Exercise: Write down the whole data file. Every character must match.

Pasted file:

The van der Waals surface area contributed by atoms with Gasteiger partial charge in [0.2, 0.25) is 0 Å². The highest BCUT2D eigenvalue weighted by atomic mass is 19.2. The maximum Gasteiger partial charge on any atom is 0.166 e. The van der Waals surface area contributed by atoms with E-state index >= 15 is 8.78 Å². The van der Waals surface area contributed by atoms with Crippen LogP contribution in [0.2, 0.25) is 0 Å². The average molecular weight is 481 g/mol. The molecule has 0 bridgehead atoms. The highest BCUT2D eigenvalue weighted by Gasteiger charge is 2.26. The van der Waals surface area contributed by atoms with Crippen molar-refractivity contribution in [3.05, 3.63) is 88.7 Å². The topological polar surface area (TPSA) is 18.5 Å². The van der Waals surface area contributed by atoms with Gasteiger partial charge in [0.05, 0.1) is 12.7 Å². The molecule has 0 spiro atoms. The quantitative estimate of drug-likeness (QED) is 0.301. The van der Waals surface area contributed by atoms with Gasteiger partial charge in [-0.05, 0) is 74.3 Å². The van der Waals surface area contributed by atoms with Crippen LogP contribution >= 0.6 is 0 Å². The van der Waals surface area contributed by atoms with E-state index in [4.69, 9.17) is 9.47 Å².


The van der Waals surface area contributed by atoms with Gasteiger partial charge in [0.2, 0.25) is 0 Å². The highest BCUT2D eigenvalue weighted by atomic mass is 19.2. The maximum Gasteiger partial charge on any atom is 0.166 e. The van der Waals surface area contributed by atoms with E-state index >= 15 is 8.78 Å². The van der Waals surface area contributed by atoms with Crippen LogP contribution in [0.2, 0.25) is 0 Å². The average molecular weight is 481 g/mol. The molecule has 0 bridgehead atoms. The highest BCUT2D eigenvalue weighted by Gasteiger charge is 2.26. The van der Waals surface area contributed by atoms with Crippen molar-refractivity contribution in [3.05, 3.63) is 88.7 Å². The topological polar surface area (TPSA) is 18.5 Å². The van der Waals surface area contributed by atoms with Gasteiger partial charge in [0.05, 0.1) is 12.7 Å². The molecule has 0 spiro atoms. The quantitative estimate of drug-likeness (QED) is 0.301. The van der Waals surface area contributed by atoms with Gasteiger partial charge in [-0.05, 0) is 74.3 Å². The van der Waals surface area contributed by atoms with Crippen LogP contribution >= 0.6 is 0 Å². The van der Waals surface area contributed by atoms with E-state index in [4.69, 9.17) is 9.47 Å².